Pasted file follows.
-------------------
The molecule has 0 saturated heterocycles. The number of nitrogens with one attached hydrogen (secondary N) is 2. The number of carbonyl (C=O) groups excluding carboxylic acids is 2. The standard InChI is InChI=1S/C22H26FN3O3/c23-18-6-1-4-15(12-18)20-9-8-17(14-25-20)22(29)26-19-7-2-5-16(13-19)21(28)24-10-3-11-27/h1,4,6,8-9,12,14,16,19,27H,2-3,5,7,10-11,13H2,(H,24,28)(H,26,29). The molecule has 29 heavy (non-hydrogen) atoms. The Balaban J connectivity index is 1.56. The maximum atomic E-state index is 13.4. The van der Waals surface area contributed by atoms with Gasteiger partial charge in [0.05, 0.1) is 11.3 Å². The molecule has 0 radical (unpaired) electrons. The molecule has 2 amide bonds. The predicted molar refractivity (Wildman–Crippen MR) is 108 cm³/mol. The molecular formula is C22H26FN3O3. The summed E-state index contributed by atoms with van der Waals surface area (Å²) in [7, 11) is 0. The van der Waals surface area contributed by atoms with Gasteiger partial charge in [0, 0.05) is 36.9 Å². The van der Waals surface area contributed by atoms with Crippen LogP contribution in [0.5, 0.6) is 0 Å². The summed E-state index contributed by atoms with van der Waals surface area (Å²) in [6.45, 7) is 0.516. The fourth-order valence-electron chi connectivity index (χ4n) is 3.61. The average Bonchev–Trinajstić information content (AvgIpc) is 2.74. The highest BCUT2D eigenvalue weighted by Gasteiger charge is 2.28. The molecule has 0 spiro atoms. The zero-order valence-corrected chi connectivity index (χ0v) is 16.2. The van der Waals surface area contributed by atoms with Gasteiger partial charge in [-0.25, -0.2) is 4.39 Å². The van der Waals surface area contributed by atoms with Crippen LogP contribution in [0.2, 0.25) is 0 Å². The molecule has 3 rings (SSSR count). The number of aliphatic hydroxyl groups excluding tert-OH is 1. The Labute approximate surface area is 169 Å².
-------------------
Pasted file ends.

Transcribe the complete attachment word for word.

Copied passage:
The molecule has 0 saturated heterocycles. The number of nitrogens with one attached hydrogen (secondary N) is 2. The number of carbonyl (C=O) groups excluding carboxylic acids is 2. The standard InChI is InChI=1S/C22H26FN3O3/c23-18-6-1-4-15(12-18)20-9-8-17(14-25-20)22(29)26-19-7-2-5-16(13-19)21(28)24-10-3-11-27/h1,4,6,8-9,12,14,16,19,27H,2-3,5,7,10-11,13H2,(H,24,28)(H,26,29). The molecule has 29 heavy (non-hydrogen) atoms. The Balaban J connectivity index is 1.56. The maximum atomic E-state index is 13.4. The van der Waals surface area contributed by atoms with Gasteiger partial charge in [0.05, 0.1) is 11.3 Å². The molecule has 0 radical (unpaired) electrons. The molecule has 2 amide bonds. The predicted molar refractivity (Wildman–Crippen MR) is 108 cm³/mol. The molecular formula is C22H26FN3O3. The summed E-state index contributed by atoms with van der Waals surface area (Å²) in [7, 11) is 0. The van der Waals surface area contributed by atoms with Gasteiger partial charge in [0, 0.05) is 36.9 Å². The van der Waals surface area contributed by atoms with Crippen LogP contribution in [0.5, 0.6) is 0 Å². The summed E-state index contributed by atoms with van der Waals surface area (Å²) in [6.45, 7) is 0.516. The fourth-order valence-electron chi connectivity index (χ4n) is 3.61. The average Bonchev–Trinajstić information content (AvgIpc) is 2.74. The highest BCUT2D eigenvalue weighted by Gasteiger charge is 2.28. The molecule has 0 spiro atoms. The zero-order valence-corrected chi connectivity index (χ0v) is 16.2. The van der Waals surface area contributed by atoms with Gasteiger partial charge in [-0.25, -0.2) is 4.39 Å². The van der Waals surface area contributed by atoms with Crippen LogP contribution in [0.2, 0.25) is 0 Å². The molecule has 3 rings (SSSR count). The number of aliphatic hydroxyl groups excluding tert-OH is 1. The Labute approximate surface area is 169 Å².